a- are essays on my best Advice about what I find the most practical of gardening methods
Although there are always plenty of crucial jobs to be done at almost any time of the year at this season some become more urgent because of the imminence of hard frosts. If we leave these important winter preparations undone a tad too long all can be lost. And because it is some years since most of the UK had a long hard winter these tasks may be easy to overlook until it is too late.
Without doubt one of the most important jobs for any gardener is the suppression of weeds. They will, given half a chance, destroy our desired plants; out-competing them for light, space and nutrients. However they are also an inextricable part of our local ecology and we may achieve better overall results by aiming at their rigorous control rather than their total elimination. (To be fair though there are some such as bindweed and Equisetum which can never be tolerated at all or they will quickly take over entirely.)
This is the month when everything in the garden grows like topsy. The days are long, the soil warmed up, and fertility and winter’s rain are not yet depleted. But not just the crops grow, the weeds also. And it is now they are at their most competitive and need the most effective control. Now I spurn chemicals and even if I didn’t there would be little that could be used safely and easily amongst the mixed crops in the vegetable plot. The traditional option of hoeing is the first recourse but there other possibilities.
We all do it and indeed much of our total gardening time and effort is devoted to it yet it remains one of the least attended to areas of horticulture. Few books, or courses, ever devote much space to weed control but good weed control is essential for all branches of gardening and especially in the kitchen garden where weed competition is fatal to many crops.
Although it is quite possible to garden successfully in many ways without hardly ever doing any watering it is also one of the most productive and effective labours we can undertake if we wish to improve most of our kitchen garden crops. Indeed I suspect many of us do not realise just what good results can be obtained by assiduous watering compared to many other gardening chores we consider equally beneficial.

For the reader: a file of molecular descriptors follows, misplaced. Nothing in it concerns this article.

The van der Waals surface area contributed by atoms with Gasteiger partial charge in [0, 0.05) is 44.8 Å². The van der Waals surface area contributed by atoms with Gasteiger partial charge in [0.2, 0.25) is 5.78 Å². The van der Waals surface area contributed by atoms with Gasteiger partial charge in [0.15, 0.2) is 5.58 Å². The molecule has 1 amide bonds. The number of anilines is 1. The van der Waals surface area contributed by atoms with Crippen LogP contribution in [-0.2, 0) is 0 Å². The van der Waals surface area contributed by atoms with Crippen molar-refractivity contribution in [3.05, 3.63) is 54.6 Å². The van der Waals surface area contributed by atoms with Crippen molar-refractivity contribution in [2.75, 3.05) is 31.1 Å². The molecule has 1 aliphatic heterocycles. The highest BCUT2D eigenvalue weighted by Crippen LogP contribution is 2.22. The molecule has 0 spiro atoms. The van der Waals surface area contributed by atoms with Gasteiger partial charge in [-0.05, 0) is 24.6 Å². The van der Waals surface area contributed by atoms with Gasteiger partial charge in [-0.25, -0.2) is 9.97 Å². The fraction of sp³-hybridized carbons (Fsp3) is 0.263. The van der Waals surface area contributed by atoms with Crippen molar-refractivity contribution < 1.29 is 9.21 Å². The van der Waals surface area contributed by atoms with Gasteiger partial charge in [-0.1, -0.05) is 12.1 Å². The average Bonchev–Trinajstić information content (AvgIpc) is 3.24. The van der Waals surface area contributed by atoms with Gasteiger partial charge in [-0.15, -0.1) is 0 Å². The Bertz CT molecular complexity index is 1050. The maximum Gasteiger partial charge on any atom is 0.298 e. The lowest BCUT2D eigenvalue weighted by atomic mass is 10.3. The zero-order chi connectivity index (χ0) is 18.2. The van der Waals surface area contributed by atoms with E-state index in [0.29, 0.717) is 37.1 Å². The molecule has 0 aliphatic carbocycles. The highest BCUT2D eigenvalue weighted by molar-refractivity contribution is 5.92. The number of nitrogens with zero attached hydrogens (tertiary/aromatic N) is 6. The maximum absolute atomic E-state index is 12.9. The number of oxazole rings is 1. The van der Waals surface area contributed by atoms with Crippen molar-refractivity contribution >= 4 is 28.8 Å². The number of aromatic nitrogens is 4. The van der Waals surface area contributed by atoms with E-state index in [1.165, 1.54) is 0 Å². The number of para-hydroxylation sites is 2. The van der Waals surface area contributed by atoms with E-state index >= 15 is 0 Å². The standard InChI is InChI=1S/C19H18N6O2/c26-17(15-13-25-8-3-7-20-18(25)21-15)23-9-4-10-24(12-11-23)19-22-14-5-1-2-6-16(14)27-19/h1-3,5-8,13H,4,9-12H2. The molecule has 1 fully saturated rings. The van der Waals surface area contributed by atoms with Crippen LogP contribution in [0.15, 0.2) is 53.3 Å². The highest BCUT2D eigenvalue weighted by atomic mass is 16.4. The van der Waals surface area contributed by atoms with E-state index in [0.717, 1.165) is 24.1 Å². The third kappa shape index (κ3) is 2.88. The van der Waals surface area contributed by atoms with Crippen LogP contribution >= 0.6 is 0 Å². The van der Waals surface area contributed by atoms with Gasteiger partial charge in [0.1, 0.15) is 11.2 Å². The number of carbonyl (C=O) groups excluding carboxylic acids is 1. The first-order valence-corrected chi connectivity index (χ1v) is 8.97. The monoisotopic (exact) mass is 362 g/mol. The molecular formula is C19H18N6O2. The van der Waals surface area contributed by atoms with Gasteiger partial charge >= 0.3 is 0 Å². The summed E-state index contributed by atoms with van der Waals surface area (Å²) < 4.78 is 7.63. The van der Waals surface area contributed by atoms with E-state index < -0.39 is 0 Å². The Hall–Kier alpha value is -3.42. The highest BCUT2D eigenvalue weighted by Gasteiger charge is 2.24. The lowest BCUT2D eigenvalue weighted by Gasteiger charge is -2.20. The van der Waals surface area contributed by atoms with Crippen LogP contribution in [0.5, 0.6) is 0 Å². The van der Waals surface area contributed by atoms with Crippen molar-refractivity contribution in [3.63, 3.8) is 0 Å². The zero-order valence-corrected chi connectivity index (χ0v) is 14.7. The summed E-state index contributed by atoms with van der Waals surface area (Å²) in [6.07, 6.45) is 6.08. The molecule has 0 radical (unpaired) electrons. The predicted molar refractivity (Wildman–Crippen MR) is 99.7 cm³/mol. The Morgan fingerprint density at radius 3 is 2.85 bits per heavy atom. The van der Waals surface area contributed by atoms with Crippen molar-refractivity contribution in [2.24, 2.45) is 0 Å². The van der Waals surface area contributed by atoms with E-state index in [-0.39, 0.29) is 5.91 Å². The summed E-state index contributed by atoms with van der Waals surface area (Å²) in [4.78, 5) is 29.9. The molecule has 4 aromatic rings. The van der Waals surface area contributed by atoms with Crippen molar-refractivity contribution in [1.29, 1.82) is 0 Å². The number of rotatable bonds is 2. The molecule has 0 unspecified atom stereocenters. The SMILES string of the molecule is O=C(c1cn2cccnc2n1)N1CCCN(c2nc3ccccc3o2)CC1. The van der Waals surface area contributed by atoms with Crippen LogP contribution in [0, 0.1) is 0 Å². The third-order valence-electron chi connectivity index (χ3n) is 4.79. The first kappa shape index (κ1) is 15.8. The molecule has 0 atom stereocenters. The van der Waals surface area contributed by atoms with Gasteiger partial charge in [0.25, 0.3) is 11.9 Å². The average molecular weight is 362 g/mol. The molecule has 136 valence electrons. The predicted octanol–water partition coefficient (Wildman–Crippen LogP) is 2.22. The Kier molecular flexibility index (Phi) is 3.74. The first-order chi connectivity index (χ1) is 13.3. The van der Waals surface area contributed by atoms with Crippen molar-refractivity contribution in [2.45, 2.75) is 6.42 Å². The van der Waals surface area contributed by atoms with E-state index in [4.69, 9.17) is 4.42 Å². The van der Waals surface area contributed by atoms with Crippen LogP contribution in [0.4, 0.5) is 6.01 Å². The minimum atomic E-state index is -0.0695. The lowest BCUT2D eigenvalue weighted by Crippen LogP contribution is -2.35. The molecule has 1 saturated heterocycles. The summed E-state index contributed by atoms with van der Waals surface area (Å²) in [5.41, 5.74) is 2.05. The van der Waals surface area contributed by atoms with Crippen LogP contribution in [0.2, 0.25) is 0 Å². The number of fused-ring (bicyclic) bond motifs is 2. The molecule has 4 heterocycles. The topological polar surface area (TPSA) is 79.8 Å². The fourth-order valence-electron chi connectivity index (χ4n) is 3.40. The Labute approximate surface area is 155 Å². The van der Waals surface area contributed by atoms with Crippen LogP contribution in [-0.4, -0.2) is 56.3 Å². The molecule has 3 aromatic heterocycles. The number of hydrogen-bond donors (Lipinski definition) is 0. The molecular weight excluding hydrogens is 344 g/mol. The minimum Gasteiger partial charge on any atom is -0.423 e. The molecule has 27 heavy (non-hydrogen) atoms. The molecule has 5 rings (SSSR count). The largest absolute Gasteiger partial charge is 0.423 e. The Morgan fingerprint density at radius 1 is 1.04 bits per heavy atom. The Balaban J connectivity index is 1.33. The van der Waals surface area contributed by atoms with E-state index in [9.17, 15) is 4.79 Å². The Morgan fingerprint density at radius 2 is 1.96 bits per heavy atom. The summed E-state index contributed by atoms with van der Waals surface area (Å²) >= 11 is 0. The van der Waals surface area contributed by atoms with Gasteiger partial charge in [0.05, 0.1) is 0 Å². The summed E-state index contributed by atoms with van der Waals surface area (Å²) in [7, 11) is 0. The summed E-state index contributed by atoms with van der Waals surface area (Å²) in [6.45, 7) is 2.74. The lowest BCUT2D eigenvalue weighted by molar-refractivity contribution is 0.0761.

In Kitchen Garden Feb 05 I discussed watering and ventilation under cover where we have almost complete control and in May 02 I examined various ways of applying water. Now I'm turning my attention to the quality of the water. In the open ground it is possible to get away with rarely if ever watering anything. I have successfully sown, transplanted and grown many crops in my dry East Anglian soils without any additional water other than our sparse rainfall. Obviously without added water the timing of such operations is crucial and yields suffer.
Our watering makes all the difference to most of our crops, and with some much more than others. Such as over-wintered brassicas and early sown carrots may crop well without extra water, even in a drought year, as their roots delve deeper following winter water down as it falls. Well established trees and soft fruits, vines and figs can likewise crop well without extra watering especially if well mulched in humus rich soil. But for the majority of vegetable crops and many of our fruits good attention to watering will very significantly improve the yields.
When turf is thought of the allotment, vegetable plot or kitchen garden does not usually spring to mind. Almost invariably grass establishment, cutting regimes and care, is concerned with the production of a lawn, inevitably a high maintenance monoculture of mainly aesthetic importance. However most gardens, ornamental or productive, have grass paths, certainly the larger ones. This presumably as a sward is relatively cheap and easy to make and to maintain.
Although a kitchen garden rarely has place for a lawn as such it most certainly may contain some mown grass sward usually in the form of pathways. These are primarily functional but also have a visual aspect which we normally wish to maintain. I now wish to introduce the idea of using the sward as a fertility generator. First however I have to explain the tremendous value of grass clippings and their utilisation as a free home grown organic fertiliser and mulch.
One question I'm often asked at talks is 'which tool I consider most useful to a gardener?' The garden centres are stacked full of boys toys and the catalogues are full of all sorts of gimmicks and gadgets. How is the novice to know which tool is essential or most use? Or even more important what type or size of tool?